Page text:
Evans syndrome in adults - incidence, prevalence, and survival in a nationwide cohort

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Abstract

Patients with Evans syndrome have both immune thrombocytopenia and autoimmune hemolytic anemia, but little is known about the epidemiology of this rare syndrome. Evans syndrome can be primary or secondary. This nationwide retrospective study linked health registries to identify 242 patients with Evans syndrome in Denmark in 1977-2017. For comparison, we identified three age-matched and sex-matched cohorts of patients with only immune thrombocytopenia or only autoimmune hemolytic anemia, and a general population cohort. The Evans syndrome cohort had a mean age of 58.5 years at diagnosis, 51.2% were women, and 27.3% were classified as secondary Evans syndrome. The annual Evans syndrome incidence and prevalence rose significantly during the study period, to 1.8 per million person-years and 21.3 per million persons, respectively, in 2016. The median survival with Evans syndrome was 7.2 years (primary Evans syndrome: 10.9 years; secondary Evans syndrome: 1.7 years). Secondary Evans syndrome was associated with higher mortality rates than any of the other cohorts, with a 5-year survival of 38%. Among patients with Evans syndrome, the prevailing causes of death were bleeding, infections, and hematological cancer. In conclusion, we found that both primary and secondary Evans syndrome conferred a poor prognosis. Lethal complications probably derive primarily from manifestations of underlying autoimmune hemolytic anemia and immune thrombocytopenia. Our findings suggested that suspicion of Evans syndrome should prompt vigilant clinical follow-up. International collaborations are warranted to advance our knowledge of optimal management of this rare disease.

Original languageEnglish
JournalAmerican Journal of Hematology
Volume94
Issue number10
Pages (from-to)1081-1090
ISSN0361-8609
DOIs
Publication statusPublished - Oct 2019

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Incidence
Idiopathic Thrombocytopenic Purpura
Knowledge Management
Denmark
Rare Diseases
Registries
Cause of Death
Epidemiology
Retrospective Studies
Health
Population
Neoplasms

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title = "Evans syndrome in adults - incidence, prevalence, and survival in a nationwide cohort",
abstract = "Patients with Evans syndrome have both immune thrombocytopenia and autoimmune hemolytic anemia, but little is known about the epidemiology of this rare syndrome. Evans syndrome can be primary or secondary. This nationwide retrospective study linked health registries to identify 242 patients with Evans syndrome in Denmark in 1977-2017. For comparison, we identified three age-matched and sex-matched cohorts of patients with only immune thrombocytopenia or only autoimmune hemolytic anemia, and a general population cohort. The Evans syndrome cohort had a mean age of 58.5 years at diagnosis, 51.2{\%} were women, and 27.3{\%} were classified as secondary Evans syndrome. The annual Evans syndrome incidence and prevalence rose significantly during the study period, to 1.8 per million person-years and 21.3 per million persons, respectively, in 2016. The median survival with Evans syndrome was 7.2 years (primary Evans syndrome: 10.9 years; secondary Evans syndrome: 1.7 years). Secondary Evans syndrome was associated with higher mortality rates than any of the other cohorts, with a 5-year survival of 38{\%}. Among patients with Evans syndrome, the prevailing causes of death were bleeding, infections, and hematological cancer. In conclusion, we found that both primary and secondary Evans syndrome conferred a poor prognosis. Lethal complications probably derive primarily from manifestations of underlying autoimmune hemolytic anemia and immune thrombocytopenia. Our findings suggested that suspicion of Evans syndrome should prompt vigilant clinical follow-up. International collaborations are warranted to advance our knowledge of optimal management of this rare disease.",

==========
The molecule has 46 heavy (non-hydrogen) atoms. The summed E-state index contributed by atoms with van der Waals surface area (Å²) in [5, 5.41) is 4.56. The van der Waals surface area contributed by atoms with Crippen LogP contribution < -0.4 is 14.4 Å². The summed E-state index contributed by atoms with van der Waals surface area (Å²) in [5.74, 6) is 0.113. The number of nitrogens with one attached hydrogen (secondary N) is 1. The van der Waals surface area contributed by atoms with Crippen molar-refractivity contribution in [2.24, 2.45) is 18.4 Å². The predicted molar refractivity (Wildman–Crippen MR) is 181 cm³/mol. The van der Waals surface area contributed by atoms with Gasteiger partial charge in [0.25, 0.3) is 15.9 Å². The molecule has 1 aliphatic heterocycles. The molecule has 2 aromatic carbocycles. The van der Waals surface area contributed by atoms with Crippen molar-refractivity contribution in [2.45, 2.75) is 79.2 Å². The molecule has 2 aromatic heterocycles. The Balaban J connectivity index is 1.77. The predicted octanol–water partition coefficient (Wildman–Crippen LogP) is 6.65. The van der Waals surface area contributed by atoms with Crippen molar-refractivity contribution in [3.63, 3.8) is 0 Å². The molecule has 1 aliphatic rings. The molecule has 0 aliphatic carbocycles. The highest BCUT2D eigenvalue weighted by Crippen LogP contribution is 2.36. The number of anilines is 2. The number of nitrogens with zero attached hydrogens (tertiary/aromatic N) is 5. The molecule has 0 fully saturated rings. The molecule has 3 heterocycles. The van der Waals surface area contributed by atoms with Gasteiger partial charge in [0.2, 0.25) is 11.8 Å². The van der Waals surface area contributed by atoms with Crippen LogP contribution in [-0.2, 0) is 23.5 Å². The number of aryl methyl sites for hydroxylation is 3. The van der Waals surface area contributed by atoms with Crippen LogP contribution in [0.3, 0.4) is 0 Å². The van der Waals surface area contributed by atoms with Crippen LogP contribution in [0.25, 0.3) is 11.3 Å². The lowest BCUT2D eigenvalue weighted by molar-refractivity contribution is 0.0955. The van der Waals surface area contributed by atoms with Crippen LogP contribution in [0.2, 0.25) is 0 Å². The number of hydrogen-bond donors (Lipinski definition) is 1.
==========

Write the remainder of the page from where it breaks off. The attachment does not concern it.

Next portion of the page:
author = "Hansen, {Dennis Lund} and S{\"o}ren M{\"o}ller and Kjeld Andersen and David Gaist and Henrik Frederiksen",